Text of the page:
If you’re not a graphic designer, you may not fully understand the difference between a .jpg, and a .png file. In fact, there are many file types and file formats that aren’t fully understood by the general public. Here’s a quick and easy guide to understanding some of the most common file formats, and when to use them.
Beginner’s guide to file formats
Lossy vs. Lossless
The main difference between most file types is how they choose to compress information. “Lossy” files remove parts of a file in order to shrink it exponentially, while “Lossless” compress information without removing any.
For example, JPEGs remove unimportant information from an image in order to shrink the file size, while PNGs just compress similar parts of an image. By doing this, JPEGs can achieve much smaller file sizes since they are “Lossy” and discard parts of the actual file. On the other hand, PNGs are still fairly large files but are able to uncompress the image and recreate the original image in its entirety since they are “Lossless” and remove none of the original file.
Besides simply being lossy or lossless files, most file types have unique ways of compressing images or data. Here are some common image file types and how they work:
JPEG: A common lossy image format that is valued for its ability to create small file sizes. It does this by removing information from an image that it deems unnecessary (an example of this would be the loss of transparency from an image file being converted to JPEG). They are best used in photographs where this information is less necessary, or when you a much smaller file size and are willing to sacrifice some of the information loss
PNG: A common lossless image format that compresses image patterns. By doing this, PNGs are able to be converted back into the original image (something that a lossy format, such as JPEG, can’t always do). PNGs are useful for a variety of graphically intensive functions, such as transparency, and color depth. However, because they still retain much of the original image, they tend to be larger files than some other common image formats.
GIF: Typically an animated lossless group of images. They have a very limited color palette of only 256 colors (compared to other file types having over a million), which makes them better suited for simple images rather than ones with complex colors. GIFs are useful for color-limited logos that require less space than a file as big as PNGs, but have sharp-edged line art that might be removed from using a JPEG. They are also useful for short animations.
Raw image files are camera files that have not been converted to another type yet. As such they are essentially the full original image with no compression.
Similar to image files, sound files feature a variety of file types that are primarily based around how compressed they are. Here are some of the more common ones:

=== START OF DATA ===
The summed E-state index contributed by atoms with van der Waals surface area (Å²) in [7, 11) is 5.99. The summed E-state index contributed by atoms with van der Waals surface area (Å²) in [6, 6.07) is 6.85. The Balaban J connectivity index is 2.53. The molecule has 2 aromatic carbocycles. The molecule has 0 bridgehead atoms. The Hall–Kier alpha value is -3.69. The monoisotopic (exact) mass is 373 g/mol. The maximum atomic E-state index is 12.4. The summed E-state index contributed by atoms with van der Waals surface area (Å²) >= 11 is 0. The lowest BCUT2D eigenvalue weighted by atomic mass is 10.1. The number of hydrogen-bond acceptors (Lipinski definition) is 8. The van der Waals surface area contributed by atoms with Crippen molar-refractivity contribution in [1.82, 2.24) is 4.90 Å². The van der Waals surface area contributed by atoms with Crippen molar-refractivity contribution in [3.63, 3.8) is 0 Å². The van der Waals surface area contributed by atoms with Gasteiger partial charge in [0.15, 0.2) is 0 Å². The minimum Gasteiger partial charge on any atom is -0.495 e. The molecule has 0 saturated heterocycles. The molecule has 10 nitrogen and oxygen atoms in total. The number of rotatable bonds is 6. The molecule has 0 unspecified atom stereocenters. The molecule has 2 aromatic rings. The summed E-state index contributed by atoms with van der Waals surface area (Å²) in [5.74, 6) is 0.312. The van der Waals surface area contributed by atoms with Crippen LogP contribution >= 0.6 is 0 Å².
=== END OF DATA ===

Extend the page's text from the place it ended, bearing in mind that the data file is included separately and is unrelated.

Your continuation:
MP3: These files are lossy and typically very small. They download and load faster than other file types, and are typically found on computers and internet sound files, such as through iTunes.
WAV: These files are lossless and significantly larger than MP3 files. They are best used when premium quality sound files are necessary, such as on DVDs, radio, or Flash animations.
Like with image files, there is also a raw sound file format known as RAW Audio. This format features no compression. These typically need some level of conversion before certain audio reader programs can use them.
While other file types are typically defined by their compressed information, document files are valued for other properties. Specifically, what can read them, and how easy they are to edit:
PDF: Adobe System’s document type that is primarily used to deliver fully completed documents. Unlike .docs, PDFs can be opened by anyone, since Adobe’s Acrobat is free. These documents also retain all of their original information when being converted to this format. The downside to them is that they are harder to edit than .docs. As such, they are best used to send completed documents, rather than ones that need to be edited, since they retain the full quality of the document, but are hard to edit themselves.
DOC: Microsoft Word’s document file type. These documents are easier to edit than PDFs, though they may sometimes lose information when files are converted to .doc. Also, these documents are unable to be opened and edited with much more than Microsoft Word, making the program a must for anyone primarily using this document type.
RTF: While PDFs and DOCs typically require specific program types to open them, Rich Text Format files are readable by a large variety of programs. They cannot use macros, which are embedded document tasks that you can create in other common document formats. RTFs are best used for sending documents to recipients who may not use Adobe or Microsoft Word.
Text files are the document version of “RAW Audio” or “Raw image” files. These files feature unformatted text and typically come from text-editor programs such as Microsoft Notepad.
Of course, there are more file formats than just these, but these are the ones you’re most likely to encounter in your everyday life. Other file formats aren’t as common, especially for people who aren’t working in the field of formatting those types of files (e.g. if you’re not a graphic designer, you’re unlikely to see .psd files very often).